Through the Looking Glass: Website Reporting Approaches

In this article I will describe some common approaches to reporting and analytics.

If you already have analytics system in place, it is time to think about reporting on your website. In this article I will describe some common approaches to reporting and analytics.

Ad-Hoc Reporting: This type of reports is done only once, usually to answer a research question or after a major update. For example, if you want to find out where the site visitors geographically come from but suspect this will not change significantly month on month. Regular reporting  can be done monthly, weekly or daily to track performance over time.

Reporting by segment summarizes information using the segments you have (see my post on segmentation). Detailed reporting examines the data at page level (this way you can find out how different pages perform and what key user journeys are). Holistic reporting  contains website data in general (for example, you want to display KPIs of the whole site). Most likely you will combine different levels of data granularity in your report.

The reports you produce will differ depending on the stakeholder group you create them for. For example, reports for senior management will demonstrate trends and bird’s eye view of data. Reports for Marketing department may contain numbers on campaign performance, click-through rates and page/product rankings.

Analytics reports can also produce different types of analysis from descriptive to casual. At the same time, the goal of reporting may include increasing conversion, analyzing user journey, leading users to certain pages, increasing time on site, decreasing bounce rates, optimizing campaign performance, understanding SEO or referral traffic, etc.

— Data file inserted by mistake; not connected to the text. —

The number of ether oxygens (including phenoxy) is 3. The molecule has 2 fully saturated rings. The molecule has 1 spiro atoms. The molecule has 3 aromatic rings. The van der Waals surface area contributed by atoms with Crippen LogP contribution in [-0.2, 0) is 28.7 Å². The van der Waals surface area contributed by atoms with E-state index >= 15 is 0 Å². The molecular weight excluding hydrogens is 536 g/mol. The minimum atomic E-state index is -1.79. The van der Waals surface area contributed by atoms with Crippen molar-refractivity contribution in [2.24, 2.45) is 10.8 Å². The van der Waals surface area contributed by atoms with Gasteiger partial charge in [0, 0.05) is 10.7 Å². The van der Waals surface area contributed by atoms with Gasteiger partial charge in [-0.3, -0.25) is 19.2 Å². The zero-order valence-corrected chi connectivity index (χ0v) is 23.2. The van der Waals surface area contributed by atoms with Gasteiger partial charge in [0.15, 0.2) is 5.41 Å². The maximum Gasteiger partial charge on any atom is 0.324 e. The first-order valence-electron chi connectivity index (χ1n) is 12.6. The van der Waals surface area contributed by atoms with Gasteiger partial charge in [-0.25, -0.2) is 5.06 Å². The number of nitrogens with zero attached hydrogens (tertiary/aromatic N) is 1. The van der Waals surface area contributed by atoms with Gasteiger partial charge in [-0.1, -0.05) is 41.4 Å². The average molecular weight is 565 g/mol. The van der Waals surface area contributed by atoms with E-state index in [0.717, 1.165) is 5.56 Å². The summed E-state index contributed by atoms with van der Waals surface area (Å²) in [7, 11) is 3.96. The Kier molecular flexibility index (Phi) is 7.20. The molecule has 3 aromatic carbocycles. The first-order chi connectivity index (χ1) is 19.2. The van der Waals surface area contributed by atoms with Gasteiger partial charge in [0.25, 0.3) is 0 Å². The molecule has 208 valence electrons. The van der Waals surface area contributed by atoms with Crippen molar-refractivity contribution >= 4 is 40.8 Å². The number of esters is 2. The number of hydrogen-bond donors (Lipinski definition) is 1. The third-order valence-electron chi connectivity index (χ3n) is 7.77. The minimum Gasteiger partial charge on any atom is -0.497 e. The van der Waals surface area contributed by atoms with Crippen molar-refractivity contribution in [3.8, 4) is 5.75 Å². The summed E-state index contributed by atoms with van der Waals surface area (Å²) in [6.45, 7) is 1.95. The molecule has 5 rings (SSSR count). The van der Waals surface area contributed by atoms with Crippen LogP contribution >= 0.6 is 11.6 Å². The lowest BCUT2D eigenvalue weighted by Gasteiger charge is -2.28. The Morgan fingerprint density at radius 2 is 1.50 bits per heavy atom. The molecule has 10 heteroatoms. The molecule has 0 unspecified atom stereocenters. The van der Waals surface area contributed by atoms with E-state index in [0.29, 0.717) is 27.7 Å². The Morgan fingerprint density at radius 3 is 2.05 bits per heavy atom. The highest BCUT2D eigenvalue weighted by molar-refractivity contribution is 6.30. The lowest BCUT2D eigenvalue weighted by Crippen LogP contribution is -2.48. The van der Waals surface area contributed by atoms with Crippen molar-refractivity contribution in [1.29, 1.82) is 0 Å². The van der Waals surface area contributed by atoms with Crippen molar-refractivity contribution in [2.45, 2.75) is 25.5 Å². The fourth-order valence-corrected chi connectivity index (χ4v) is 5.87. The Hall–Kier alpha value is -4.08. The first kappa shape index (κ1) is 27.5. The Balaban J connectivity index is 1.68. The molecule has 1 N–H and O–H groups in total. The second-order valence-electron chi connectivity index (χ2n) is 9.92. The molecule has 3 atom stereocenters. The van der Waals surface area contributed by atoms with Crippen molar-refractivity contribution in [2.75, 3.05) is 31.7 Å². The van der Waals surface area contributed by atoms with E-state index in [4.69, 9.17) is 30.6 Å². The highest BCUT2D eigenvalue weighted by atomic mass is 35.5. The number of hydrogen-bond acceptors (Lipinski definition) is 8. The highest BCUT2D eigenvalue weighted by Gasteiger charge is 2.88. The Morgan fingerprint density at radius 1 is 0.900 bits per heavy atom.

You will most likely need to decide how to benchmark or evaluate the data. One way is to compare the data to the previous reporting period (e.g. June data to May data). This, however, does not take into account seasonal or weekday fluctuations, which may have a significant impact on performance. Another way is to compare the reporting period to the same period in the past, e.g. June 2017 to June 2016. This will provision for fluctuations, however, will not consider how different the conditions could have been in the past or what overall traffic growth was realized. A third way to approach benchmarking is compare your performance to that of your industry segment or your main competitor (this data will seldom be available). And finally, if a business goal is set, the KPIs will be evaluated against this goal.

I hope this article has given you some ideas what can be included into your reporting. Apart from setting the framework, it is important to provide human and technical resources for successful reporting.

Picture source: Unsplash

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Author: Elena

I acquired a BA degree in International Business with a specialization in Marketing from Nuremberg Technical School and a parallel degree from Leeds Metropolitan University. In 2013-2014, I worked in the field of performance and conversion optimization with an IT company and then was employed in content marketing. In 2016, I went back to working with Web Analytics and gained additional experience in project management. During this time, I received an Award of Achievement in Digital Analytics from the University of British Columbia (Canada). Currently, I am employed in Online Marketing. My areas of specialization include online marketing strategy, content creation, web analytics, conversion optimization and usability.

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